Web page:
The media has gone to great lengths to carve society up into specific social groups. This is nothing new of course but for the first time, the technology evolving around us is having an effect on how we fit into the social fabric of the world around us.
Baby Boomer or Millennial? Gen X or Gen Z? With the concept of a “Generation Alpha” already being proposed, is there a risk of alienating individuals – or whole sections of society – as they get shunted further down the groupings conveyor belt?
So how are the groups made up and who do they most apply to?
Maturists or Silent Generation
This is a group that was born before 1945 and inherits one of their names from the fact they were children of an era that were expected to be seen and not heard. In the 70+ bracket, they have mostly retired from the workforce, although those still in employment are usually partners, managers or senior support staff. Some will perform administrative roles on a part-time basis to keep themselves busy and active.
This group usually share a hard work ethic and grew up during lean years following the end of World War II. They are considered the wealthiest group and are traditionalists, with a more cautious approach to life.
They are seen as being the least tech-savvy of all the generational groups and consequently maintain a high degree of scepticism towards emerging technology.
Born between 1946 and 1964, this group inherit their name due to the increased birth rate and “baby boom” which took place following the Second World War. The baby boomer generation makes up a substantial portion of the world’s population, particularly in developed nations and in the US alone represents nearly 20% of the American public.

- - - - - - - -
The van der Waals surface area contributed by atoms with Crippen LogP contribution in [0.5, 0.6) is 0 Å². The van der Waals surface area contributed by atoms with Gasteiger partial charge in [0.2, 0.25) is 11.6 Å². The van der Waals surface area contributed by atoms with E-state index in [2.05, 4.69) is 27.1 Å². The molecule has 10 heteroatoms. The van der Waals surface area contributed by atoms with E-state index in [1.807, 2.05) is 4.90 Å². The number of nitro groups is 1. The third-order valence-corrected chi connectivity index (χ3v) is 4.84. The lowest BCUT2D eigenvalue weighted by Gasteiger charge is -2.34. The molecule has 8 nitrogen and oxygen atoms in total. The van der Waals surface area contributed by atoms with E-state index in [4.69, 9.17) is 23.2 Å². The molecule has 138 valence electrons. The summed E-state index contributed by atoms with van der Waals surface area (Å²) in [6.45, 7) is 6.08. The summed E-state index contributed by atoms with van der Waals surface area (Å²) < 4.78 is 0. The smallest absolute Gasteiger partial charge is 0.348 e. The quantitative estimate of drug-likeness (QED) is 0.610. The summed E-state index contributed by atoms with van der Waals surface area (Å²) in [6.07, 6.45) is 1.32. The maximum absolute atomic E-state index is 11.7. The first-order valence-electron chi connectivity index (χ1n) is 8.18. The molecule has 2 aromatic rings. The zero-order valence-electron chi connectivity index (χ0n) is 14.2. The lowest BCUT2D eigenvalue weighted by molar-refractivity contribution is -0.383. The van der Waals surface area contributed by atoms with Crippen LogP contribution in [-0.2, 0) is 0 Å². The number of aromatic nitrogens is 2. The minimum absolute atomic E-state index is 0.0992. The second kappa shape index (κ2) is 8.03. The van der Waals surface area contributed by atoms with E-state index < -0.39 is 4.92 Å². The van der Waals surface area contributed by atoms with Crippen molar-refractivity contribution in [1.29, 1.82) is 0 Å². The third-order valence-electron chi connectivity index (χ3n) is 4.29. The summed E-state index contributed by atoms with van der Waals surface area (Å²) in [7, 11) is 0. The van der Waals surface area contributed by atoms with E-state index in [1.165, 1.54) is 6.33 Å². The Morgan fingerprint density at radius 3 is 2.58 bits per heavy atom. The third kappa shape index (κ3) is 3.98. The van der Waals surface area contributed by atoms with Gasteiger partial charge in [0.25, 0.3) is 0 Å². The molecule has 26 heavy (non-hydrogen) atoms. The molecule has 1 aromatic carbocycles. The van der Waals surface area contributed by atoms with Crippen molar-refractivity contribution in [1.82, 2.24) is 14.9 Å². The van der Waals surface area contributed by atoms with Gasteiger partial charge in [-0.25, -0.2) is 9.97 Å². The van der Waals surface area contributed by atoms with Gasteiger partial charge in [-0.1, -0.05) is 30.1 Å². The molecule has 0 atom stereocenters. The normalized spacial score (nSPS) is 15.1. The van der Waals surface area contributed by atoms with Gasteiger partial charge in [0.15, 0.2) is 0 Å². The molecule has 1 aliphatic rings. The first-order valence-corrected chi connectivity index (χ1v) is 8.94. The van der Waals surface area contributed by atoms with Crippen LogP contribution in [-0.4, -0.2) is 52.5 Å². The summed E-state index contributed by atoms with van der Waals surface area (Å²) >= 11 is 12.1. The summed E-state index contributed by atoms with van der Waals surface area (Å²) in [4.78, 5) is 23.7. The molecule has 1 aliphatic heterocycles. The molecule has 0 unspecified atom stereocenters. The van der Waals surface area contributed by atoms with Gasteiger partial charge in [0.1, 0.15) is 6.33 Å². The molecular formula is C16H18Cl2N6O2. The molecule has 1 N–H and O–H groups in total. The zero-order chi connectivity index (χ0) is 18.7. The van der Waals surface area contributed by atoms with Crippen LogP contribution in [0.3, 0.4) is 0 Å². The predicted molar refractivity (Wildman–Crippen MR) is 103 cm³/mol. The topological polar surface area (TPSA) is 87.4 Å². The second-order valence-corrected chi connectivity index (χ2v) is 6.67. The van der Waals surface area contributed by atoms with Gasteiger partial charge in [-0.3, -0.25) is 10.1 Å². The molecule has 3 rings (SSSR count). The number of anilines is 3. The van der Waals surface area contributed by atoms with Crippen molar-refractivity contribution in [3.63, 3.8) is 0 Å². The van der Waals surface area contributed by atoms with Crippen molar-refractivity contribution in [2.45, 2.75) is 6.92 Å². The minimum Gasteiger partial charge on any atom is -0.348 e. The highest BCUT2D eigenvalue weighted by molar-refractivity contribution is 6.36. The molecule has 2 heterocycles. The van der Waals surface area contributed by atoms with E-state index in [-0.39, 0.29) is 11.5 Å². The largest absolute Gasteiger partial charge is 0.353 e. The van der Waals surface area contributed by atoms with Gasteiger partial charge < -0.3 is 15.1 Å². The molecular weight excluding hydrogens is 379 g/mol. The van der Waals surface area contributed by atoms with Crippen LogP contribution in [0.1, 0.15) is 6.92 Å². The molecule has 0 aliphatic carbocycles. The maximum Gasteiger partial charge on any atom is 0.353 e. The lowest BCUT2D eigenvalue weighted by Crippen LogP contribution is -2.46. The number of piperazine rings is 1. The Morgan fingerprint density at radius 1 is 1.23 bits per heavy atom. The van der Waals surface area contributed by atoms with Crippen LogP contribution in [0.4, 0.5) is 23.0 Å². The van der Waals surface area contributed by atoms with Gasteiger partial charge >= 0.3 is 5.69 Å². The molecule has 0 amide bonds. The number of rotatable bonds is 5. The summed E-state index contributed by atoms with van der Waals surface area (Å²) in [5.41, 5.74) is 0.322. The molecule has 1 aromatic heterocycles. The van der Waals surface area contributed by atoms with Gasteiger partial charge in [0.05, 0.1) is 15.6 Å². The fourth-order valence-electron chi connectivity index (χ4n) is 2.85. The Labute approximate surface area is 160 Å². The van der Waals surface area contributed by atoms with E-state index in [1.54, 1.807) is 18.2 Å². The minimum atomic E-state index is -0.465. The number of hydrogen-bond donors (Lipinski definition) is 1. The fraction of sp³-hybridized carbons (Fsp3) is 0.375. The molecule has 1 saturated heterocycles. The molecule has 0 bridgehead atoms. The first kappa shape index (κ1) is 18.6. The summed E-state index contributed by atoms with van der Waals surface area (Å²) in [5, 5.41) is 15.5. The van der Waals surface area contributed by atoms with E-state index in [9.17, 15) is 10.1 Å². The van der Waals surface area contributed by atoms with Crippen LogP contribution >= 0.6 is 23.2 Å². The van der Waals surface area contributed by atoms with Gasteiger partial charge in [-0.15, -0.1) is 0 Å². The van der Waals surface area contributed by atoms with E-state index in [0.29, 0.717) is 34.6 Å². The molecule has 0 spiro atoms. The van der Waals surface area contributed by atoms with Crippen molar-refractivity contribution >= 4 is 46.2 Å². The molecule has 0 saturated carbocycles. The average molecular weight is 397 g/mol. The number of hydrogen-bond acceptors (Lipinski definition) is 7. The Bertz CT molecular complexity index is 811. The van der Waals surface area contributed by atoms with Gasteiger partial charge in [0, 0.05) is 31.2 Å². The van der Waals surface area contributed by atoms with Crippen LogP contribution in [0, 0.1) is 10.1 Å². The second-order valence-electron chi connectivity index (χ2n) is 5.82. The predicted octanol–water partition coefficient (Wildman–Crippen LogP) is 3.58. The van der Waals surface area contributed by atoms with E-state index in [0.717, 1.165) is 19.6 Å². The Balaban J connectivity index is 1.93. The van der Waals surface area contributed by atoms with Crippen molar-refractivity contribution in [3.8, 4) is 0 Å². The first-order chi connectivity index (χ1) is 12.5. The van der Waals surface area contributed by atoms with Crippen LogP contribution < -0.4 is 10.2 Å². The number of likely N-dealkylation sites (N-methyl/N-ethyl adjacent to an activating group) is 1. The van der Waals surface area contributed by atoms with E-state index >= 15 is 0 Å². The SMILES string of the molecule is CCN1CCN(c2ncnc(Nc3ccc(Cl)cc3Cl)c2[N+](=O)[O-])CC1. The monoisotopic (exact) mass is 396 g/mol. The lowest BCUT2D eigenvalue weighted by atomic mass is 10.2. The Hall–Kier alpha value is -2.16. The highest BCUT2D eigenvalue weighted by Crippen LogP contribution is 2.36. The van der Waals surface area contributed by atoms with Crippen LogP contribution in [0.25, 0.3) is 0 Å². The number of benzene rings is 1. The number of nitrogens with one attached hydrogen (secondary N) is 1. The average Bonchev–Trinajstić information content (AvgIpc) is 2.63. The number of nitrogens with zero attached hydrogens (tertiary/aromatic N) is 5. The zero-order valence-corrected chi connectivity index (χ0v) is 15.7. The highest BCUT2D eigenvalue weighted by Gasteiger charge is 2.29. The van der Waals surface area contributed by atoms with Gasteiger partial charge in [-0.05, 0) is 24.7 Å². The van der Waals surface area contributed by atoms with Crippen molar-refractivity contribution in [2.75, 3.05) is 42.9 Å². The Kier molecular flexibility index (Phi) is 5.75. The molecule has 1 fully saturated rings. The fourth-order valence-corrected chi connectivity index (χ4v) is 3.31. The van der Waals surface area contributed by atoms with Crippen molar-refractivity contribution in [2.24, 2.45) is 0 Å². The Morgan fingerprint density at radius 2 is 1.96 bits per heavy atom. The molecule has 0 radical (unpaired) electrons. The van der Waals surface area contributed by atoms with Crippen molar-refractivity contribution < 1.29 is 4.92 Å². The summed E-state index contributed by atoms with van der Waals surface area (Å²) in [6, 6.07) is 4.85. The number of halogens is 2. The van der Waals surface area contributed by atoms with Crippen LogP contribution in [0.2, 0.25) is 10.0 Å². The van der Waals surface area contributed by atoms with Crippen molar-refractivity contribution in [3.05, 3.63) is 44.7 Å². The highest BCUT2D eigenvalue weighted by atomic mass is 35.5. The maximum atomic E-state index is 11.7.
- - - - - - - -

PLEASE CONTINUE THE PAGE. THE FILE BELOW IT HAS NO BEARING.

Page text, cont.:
They are currently the longest-living generation in history and therefore at the forefront of what has been called the “longevity economy”. They continue to explore new lifestyles as technology and medical advancements open up more opportunities to them.
However, they also often have the finger of blame pointed at them for orchestrating the difficulties most younger generations now have to deal with around debt, housing and career development. Baby Boomers are credited with having helped build an economy where young people increasingly need a college education to move into the middle class – even though they themselves did not.
This group applies to those born between 1965 and 1980 and have been referred to as the neglected “third child” or the MTV generation. They currently occupy a substantial number of business leadership roles, grew up playing video games and now spend the most time shopping online. One recent report also credited them as using social media more than any other group.
A survey conducted in part by CNBC also recently calculated that Generation X now accounts for 51% of the leadership roles in business. They are not digital natives but are nevertheless comfortable with technology and use it as part of their everyday lives. Nielson backed this up with a study that tended to suggest that Generation X are also the most connected of any group.
Perhaps most surprising of all, they are said to use social media 40 minutes more each week than millennials and also most likely to stay on their phones at the dinner table, as well as spending more time on every type of device – phone, tablet or computer.
Millennials or Generation Y
Born between 1981 and 1995, this group is the first generation to have come of age in the new millennium – the Digital Native – but also struggles with the biggest burden of debt. A significant number still live with their parents and though they represent the target audience for businesses over the next twenty years, they appear to have the least amount of money to spend.